During a track practice, Al was running with a group of milers when an errant discus skipped onto the track, nearly clipping Oerter’s ankles. Across the infield, one of the two throwers called for the disc to be returned. With Fraley watching, Al picked up the disc and scaled it back over the heads of the throwers and well past them. Fraley remarked,” Why don’t you go over there and play with those guys for a while?”

Al walked over to the discus ring, picked up a disc and stepped inside the pock-marked dirt mess of a throwing circle. He would later say,” Here I am inside that ring and, God’s honest truth, it was like coming home.” He made the first throw in a life of about 500,000 throws. From the beginning, he found the challenge of trying to throw further and further very interesting. There was just something about working very hard in virtual isolation with a bunch of big guys, also working to the max, and trying to throw harder and harder and harder. He absolutely enjoyed it. There was nothing more definitive than that tape measure.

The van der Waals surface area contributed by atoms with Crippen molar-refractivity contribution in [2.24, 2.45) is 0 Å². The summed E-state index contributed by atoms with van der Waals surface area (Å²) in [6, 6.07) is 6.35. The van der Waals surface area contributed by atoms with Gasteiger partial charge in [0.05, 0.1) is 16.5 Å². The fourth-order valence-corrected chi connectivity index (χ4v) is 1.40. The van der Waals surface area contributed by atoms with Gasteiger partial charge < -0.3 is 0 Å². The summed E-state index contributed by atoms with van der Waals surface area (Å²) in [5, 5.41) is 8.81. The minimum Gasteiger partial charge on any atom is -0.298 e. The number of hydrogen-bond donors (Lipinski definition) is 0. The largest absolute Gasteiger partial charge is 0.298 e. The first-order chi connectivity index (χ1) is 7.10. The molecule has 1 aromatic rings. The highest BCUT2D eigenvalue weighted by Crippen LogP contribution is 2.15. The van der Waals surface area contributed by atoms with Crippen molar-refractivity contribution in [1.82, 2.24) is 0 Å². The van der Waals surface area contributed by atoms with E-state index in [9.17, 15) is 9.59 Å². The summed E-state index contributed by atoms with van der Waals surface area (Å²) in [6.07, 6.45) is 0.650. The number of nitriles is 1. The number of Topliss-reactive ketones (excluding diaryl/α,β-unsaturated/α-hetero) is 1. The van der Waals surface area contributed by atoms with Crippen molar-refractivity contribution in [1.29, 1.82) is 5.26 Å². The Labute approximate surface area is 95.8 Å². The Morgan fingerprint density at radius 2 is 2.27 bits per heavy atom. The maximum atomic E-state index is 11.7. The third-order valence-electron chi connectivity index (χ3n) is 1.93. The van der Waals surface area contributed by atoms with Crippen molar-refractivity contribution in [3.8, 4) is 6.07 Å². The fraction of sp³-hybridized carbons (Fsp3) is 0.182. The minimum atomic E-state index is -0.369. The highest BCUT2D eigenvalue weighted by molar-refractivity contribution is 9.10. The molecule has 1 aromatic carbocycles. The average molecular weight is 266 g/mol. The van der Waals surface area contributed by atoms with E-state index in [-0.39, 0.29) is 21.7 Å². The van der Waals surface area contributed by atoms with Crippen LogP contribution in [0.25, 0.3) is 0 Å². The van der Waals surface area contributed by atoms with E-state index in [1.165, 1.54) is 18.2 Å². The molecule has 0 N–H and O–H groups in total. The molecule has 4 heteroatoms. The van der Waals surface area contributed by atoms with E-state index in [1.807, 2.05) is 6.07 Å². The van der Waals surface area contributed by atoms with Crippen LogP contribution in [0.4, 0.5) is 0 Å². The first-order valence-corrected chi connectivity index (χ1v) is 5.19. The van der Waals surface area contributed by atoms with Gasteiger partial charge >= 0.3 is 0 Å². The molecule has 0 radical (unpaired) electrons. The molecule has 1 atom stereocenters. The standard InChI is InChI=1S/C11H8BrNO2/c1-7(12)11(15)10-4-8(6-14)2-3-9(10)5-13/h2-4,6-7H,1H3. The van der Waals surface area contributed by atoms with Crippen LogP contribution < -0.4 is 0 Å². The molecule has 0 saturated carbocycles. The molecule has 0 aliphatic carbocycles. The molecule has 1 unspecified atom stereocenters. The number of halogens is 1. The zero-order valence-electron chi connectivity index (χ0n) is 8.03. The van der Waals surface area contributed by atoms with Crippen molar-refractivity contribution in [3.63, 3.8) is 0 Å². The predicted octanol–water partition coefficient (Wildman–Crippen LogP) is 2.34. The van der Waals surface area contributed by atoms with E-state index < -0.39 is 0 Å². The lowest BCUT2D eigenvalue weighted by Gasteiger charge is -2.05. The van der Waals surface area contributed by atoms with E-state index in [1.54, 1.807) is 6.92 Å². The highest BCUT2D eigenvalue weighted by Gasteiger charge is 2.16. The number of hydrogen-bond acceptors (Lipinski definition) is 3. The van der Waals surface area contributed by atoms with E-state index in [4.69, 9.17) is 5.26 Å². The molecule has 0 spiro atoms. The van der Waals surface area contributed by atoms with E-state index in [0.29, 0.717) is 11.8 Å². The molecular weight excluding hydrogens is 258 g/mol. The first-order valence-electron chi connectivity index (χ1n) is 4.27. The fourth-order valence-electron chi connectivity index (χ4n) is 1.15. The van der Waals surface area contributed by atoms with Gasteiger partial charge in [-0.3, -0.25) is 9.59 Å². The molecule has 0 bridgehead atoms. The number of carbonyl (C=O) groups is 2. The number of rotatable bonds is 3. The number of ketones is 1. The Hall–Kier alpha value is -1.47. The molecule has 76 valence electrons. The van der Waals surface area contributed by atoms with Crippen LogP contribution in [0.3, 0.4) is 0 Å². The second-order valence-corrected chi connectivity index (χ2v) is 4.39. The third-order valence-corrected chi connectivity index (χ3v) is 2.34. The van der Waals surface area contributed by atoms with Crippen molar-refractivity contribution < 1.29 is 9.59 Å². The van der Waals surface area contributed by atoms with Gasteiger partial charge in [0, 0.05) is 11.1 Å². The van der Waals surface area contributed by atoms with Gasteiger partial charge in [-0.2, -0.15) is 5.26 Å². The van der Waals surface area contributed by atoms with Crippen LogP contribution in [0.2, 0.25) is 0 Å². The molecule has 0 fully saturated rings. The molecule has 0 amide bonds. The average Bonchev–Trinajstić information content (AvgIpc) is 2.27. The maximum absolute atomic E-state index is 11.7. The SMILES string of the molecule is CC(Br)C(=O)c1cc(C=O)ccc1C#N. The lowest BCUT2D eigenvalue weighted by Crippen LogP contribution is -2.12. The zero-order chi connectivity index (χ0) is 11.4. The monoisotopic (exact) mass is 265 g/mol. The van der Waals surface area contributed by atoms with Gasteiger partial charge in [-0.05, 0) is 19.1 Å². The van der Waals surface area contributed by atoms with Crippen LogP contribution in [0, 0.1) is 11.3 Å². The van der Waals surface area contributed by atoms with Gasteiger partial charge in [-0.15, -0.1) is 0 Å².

It could have been that evening or that week or a month later, but soon after, during dinner at home, Al told his father that he was giving the discus a try instead of running the mile. Most of his father’s time was now being spent on tending to his mother, whose cancer was advancing. The person who Al thought was a dominant, rough, single minded, bullheaded man, had demonstrated that he was now the most caring person his son had ever seen.